Present your job objective in a manner that relates both to the company and the job description.
Final hiring decisions are rarely base upon resume alone; however the resume should be concise, factual and positive listing of your education, employment history and accomplishment.
Test your resume for relevancy. The information included in your resume should either support your job or career objective directly or support your character in general. If you have no definite purpose for including something, just leave it out.
Be conscious of the continuity of your history. The reader will be looking for reason to eliminate as many resumes as possible. Resumes with gaps of unaccountable time often reach the circular file.
Weigh your choice of words. Select strong actions verbs, concrete nouns and positive modifiers for emphasis (see below). Use concise phrases and clauses rather than complete sentences.
Try your resume out on someone who knows you and who will be objective in his or her opinion.
Keep a separate list of references and made them available only upon request.
Your resume is only a door opener. You want an interview.
Additionally Your Interviewer Will Ask For Questions of Your Resume…Make Sure You Have the Answers!*
Answering the following four questions in a fully persuasive way will greatly increase your odds of developing a winning resume. The questions are the crucial elements of the resume formula. Answering them will not only give you the material you need for building a strong resume, but will also prepare you for networking and interviewing. Use the sample resume below as a point of reference.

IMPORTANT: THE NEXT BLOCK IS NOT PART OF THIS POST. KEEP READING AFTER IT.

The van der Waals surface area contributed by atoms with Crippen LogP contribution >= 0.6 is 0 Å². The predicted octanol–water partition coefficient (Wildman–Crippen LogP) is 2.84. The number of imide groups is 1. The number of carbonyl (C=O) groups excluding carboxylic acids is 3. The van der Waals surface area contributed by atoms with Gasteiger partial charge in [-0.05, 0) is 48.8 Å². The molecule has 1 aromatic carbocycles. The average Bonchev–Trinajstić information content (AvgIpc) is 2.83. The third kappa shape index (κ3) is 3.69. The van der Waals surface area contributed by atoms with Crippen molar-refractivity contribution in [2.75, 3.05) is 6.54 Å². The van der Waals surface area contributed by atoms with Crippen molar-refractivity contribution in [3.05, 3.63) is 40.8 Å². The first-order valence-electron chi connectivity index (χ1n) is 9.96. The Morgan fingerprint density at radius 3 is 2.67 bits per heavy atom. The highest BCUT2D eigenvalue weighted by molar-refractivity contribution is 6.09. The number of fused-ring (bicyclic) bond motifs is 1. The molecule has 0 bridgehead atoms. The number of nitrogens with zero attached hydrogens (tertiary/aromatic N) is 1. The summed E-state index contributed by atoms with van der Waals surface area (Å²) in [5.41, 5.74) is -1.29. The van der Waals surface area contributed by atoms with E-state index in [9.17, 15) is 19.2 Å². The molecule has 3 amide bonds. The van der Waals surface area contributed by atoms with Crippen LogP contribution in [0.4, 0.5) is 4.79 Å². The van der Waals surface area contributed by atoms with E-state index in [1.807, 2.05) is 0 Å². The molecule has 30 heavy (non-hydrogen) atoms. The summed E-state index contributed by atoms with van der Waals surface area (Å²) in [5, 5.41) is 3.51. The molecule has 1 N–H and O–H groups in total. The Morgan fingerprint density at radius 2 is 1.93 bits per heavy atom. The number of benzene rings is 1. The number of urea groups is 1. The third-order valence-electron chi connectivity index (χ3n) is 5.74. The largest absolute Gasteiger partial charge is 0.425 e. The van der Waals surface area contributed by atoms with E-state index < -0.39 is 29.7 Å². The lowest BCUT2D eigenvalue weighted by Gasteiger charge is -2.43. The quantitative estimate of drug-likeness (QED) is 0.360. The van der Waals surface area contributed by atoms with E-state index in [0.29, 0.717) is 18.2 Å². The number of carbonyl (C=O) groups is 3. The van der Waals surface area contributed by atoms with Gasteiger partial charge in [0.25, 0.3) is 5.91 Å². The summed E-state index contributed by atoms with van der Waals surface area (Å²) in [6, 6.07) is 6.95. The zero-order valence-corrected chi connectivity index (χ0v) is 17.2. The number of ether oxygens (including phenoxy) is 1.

1. What do you want? That’s your Objective. Don’t struggle or agonize over this. Prospective employers want and need a simple, specific answer. Managers and human resources people need to know how to route your resume. If your objective is too vague, they’ll just scrap it. Change your objective for different markets if you have to.
2. Why are you qualified to do it? That’s the Summary section. Answer succinctly why you’re qualified to accomplish your objective. Ask yourself: why they should hire me? (You will need to get ready for that one at the interview anyway!) Summarize the answer in easy-to-read bullet points. These points become your Summary. This section should satisfy your audience that the rest of your resume is worth reading, bringing them to the next question.
3. Where have you done it? That’s the Experience Section. The reader needs to relate to the experience you’ve had. Identify the company in its most relevant light. If it’s not a recognizable company, write a line about it high points. Build it up. On the resume, the reader will often equate your value with that of your employer. Describe only the parts of your job that help sell you and showcase your value.
4. How Well Have You Done It? That’s the Achievement Section. This is where you should put in your most thought and effort. Think about what you did for each employer to make that company better. It could be a big thing or something small. But it should be enough to show value. Did you have an idea which was implemented and has saved the company money? Were you promoted several times due to your contributions? Were you given positive reviews, and why? Were you selected for a key program or training? Bullet these points separately from, and after, your job description. These points show your worth.
CONCRETE NOUNS AND POSITVE MODIFIERS
ABOUT JEFF ALTMAN, THE BIG GAME HUNTER
Jeff Altman, The Big Game Hunter is a coach who worked as a recruiter for what seems like one hundred years. His work involves career coaching, all as well as executive job search coaching, job coaching and interview coaching. He is the host of “No BS Job Search Advice Radio,” the #1 podcast in iTunes for job search with more than 2000 episodes and is a member of The Forbes Coaches Council.
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